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Fall Tour

I had some meetings to attend “out west” a couple of weeks ago.  That gave me a chance to re-visit some places I do not get to nearly enough.  Fall is one of the prettiest times to be there.  I had to stop and catch my breath when I finally saw the end of the road.

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The view was just as pretty looking back from whence I had just come.

fallpineridge

Here is one of the cathedrals I visited.

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And looking deep into those holy waters, here is what I found:  A couple of these,

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and a bunch of these.

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On the way home, I stopped by another of my favorite places, saw a couple more beauties, not as large as I would have wished, but at least I did not get “skunked”.

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BALONEY!  Enough of the pretty pictures.  I will always tell you that a bunch of sunset and scenery pictures mean no fish were caught.  They were.  In fact I was tempted to play hooky from the meetings and spend even more time on the water!

If you need more proof and some help with the fish identifications. . . . I found some Brook Trout, not a lot, but a few.

brookie

I did find a lot of Brown Trout and some very nice-sized ones too.  A lot of those fish were holding in shallow riffles, but man were they spooky.  I will always tell you that small stream Trout are relatively easy to catch as long as they are not spooked.  On the other hand, spooked fish are impossible to catch.  When I am fishing a small stream I approach it like I am still-hunting deer–full camo, sneak, crawl, peek, long casts.  Whatever you do, do not spook fish!

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There ya go, wanna know what I caught ’em on?  They are right in the pictures.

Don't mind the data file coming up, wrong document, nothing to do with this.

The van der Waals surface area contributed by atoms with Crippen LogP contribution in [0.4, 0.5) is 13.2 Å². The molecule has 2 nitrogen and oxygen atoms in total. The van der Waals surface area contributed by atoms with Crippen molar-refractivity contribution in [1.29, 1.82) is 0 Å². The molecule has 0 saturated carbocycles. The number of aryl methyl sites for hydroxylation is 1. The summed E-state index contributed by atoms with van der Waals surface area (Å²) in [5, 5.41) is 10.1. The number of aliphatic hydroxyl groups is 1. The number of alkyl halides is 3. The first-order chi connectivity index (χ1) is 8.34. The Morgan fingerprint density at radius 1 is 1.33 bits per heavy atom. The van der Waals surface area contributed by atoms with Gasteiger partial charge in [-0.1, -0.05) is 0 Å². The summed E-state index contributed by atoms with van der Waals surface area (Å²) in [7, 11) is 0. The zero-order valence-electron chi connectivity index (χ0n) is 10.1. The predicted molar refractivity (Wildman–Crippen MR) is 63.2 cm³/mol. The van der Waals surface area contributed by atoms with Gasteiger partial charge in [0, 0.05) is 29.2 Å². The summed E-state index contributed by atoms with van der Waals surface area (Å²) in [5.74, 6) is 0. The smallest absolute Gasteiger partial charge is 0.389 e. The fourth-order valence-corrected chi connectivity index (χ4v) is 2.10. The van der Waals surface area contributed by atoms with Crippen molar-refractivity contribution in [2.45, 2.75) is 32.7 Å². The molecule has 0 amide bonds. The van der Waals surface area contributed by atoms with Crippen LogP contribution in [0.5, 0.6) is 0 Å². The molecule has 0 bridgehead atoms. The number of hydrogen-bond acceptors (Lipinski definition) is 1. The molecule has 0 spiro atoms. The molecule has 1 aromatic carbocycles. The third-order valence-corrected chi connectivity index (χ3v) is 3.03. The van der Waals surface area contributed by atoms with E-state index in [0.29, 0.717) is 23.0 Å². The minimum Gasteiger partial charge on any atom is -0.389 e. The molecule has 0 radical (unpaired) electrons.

To my fly-fishing friends:  I started with the fly-rod, I had every intention to catch fish on flies.  I know I could have, but the water was small, and the time was short.  My attempts to get into position to present flies resulted in lots of really nice fish running for cover.  After about a half-hour of that, I walked back to my vehicle and retrieved my spinning rod.  Sorry, I hope you are not disappointed in me, but my philosophy on the water has always been to use the best tool for the job whether that is fly gear, spinning gear or bait-casting gear.  If I had more time, I would have been able to make the fly rod work.

I will also tell you exactly where I caught those fish.  You can find it in here, Trout Fishing in Nebraska’s Streams.  By the way, we have lots of “hard copies” of that publication, if you want a couple copies in your hands, e-mail me your U.S. Postal mailing address and I will get them in the mail for you (daryl.bauer@nebraska.gov).

More specifically, I was fishing here:

sign

Look close at the top of the sign.  Yes, that was snow.  There was a bit of it the morning I fished.

Did you know we have a wilderness area in Nebraska?  Yep, and there are Trout there.  No roads, no power lines, no angler access improvements, no fish-cleaning stations, but one of the best places I know to fish.  If you go, don’t you dare leave anything there but your boot prints, know the regulations, including some special fishing regulations, know that there might be a mountain lion lurking in those buttes (hope I get to see one some day!), and know that I have found rattlesnakes nearby.  If you go, treat it like the special place it is.

On the way home I spent a few hours again fishing Lake Ogallala.  I have blogged about fishing those waters many times.  The Rainbow Trout swimming there can be trophy-sized, but all I could manage this trip were a couple of small ones.  That was OK, I will be back.  Knowing those big Trout are there will keep me trying to figure out how to catch them!

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You all know I LOVE ice-fishing, but this time of year I wish autumn would last for another three months!  We are in the middle of the best open-water fishing of the year, and I cannot wait to be there again!

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About daryl bauer

Daryl is a lifelong resident of Nebraska (except for a couple of years spent going to graduate school in South Dakota). He has been employed as a fisheries biologist for the Nebraska Game and Parks Commission for 25 years, and his current tour of duty is as the fisheries outreach program manager. Daryl loves to share his educational knowledge and is an avid multi-species angler. He holds more than 120 Nebraska Master Angler Awards for 14 different species and holds more than 30 In-Fisherman Master Angler Awards for eight different species. He loves to talk fishing and answer questions about fishing in Nebraska, be sure to check out his blog at outdoornebraska.org.

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